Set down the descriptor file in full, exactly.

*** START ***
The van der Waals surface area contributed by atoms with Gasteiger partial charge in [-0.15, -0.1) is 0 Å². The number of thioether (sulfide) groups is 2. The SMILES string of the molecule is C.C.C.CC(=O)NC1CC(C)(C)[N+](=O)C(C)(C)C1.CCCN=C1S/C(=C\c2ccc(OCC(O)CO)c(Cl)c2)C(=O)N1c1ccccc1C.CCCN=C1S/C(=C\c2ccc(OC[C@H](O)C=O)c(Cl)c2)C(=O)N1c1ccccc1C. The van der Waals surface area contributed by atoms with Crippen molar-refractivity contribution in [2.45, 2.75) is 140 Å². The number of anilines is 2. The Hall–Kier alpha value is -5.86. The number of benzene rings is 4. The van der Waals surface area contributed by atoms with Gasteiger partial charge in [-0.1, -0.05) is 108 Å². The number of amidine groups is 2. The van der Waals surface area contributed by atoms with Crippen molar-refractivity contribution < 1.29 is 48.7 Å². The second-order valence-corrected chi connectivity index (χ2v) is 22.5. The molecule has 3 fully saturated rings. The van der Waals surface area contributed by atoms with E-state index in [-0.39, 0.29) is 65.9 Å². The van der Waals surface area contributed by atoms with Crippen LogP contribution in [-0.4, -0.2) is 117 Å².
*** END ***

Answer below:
The van der Waals surface area contributed by atoms with Gasteiger partial charge in [-0.15, -0.1) is 0 Å². The number of thioether (sulfide) groups is 2. The SMILES string of the molecule is C.C.C.CC(=O)NC1CC(C)(C)[N+](=O)C(C)(C)C1.CCCN=C1S/C(=C\c2ccc(OCC(O)CO)c(Cl)c2)C(=O)N1c1ccccc1C.CCCN=C1S/C(=C\c2ccc(OC[C@H](O)C=O)c(Cl)c2)C(=O)N1c1ccccc1C. The van der Waals surface area contributed by atoms with Crippen molar-refractivity contribution in [2.45, 2.75) is 140 Å². The number of anilines is 2. The Hall–Kier alpha value is -5.86. The number of benzene rings is 4. The van der Waals surface area contributed by atoms with Gasteiger partial charge in [-0.1, -0.05) is 108 Å². The number of amidine groups is 2. The van der Waals surface area contributed by atoms with Crippen molar-refractivity contribution < 1.29 is 48.7 Å². The second-order valence-corrected chi connectivity index (χ2v) is 22.5. The molecule has 3 fully saturated rings. The van der Waals surface area contributed by atoms with E-state index in [-0.39, 0.29) is 65.9 Å². The van der Waals surface area contributed by atoms with Crippen LogP contribution in [-0.4, -0.2) is 117 Å².